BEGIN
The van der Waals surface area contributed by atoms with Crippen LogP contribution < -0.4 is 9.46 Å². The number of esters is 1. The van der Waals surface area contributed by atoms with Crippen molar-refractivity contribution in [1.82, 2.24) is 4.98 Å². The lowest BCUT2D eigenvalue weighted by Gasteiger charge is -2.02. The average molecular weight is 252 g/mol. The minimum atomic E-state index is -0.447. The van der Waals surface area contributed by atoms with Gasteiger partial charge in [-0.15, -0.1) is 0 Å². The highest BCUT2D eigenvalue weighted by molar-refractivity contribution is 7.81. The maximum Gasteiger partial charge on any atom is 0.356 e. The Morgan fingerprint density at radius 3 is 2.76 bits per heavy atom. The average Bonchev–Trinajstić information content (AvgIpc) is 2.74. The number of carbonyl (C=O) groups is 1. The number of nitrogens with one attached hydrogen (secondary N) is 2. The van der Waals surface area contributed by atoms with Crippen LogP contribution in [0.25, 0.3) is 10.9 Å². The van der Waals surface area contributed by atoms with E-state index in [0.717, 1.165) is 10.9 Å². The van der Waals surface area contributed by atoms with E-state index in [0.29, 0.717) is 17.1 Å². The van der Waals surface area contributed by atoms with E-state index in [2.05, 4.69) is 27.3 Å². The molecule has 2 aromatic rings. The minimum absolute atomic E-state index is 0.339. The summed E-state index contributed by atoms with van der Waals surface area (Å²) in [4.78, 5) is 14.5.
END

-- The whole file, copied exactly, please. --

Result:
The van der Waals surface area contributed by atoms with Crippen LogP contribution < -0.4 is 9.46 Å². The number of esters is 1. The van der Waals surface area contributed by atoms with Crippen molar-refractivity contribution in [1.82, 2.24) is 4.98 Å². The lowest BCUT2D eigenvalue weighted by Gasteiger charge is -2.02. The average molecular weight is 252 g/mol. The minimum atomic E-state index is -0.447. The van der Waals surface area contributed by atoms with Gasteiger partial charge in [-0.15, -0.1) is 0 Å². The highest BCUT2D eigenvalue weighted by molar-refractivity contribution is 7.81. The maximum Gasteiger partial charge on any atom is 0.356 e. The Morgan fingerprint density at radius 3 is 2.76 bits per heavy atom. The average Bonchev–Trinajstić information content (AvgIpc) is 2.74. The number of carbonyl (C=O) groups is 1. The number of nitrogens with one attached hydrogen (secondary N) is 2. The van der Waals surface area contributed by atoms with Crippen LogP contribution in [0.25, 0.3) is 10.9 Å². The van der Waals surface area contributed by atoms with E-state index in [0.717, 1.165) is 10.9 Å². The van der Waals surface area contributed by atoms with E-state index in [0.29, 0.717) is 17.1 Å². The van der Waals surface area contributed by atoms with E-state index in [2.05, 4.69) is 27.3 Å². The molecule has 2 aromatic rings. The minimum absolute atomic E-state index is 0.339. The summed E-state index contributed by atoms with van der Waals surface area (Å²) in [4.78, 5) is 14.5.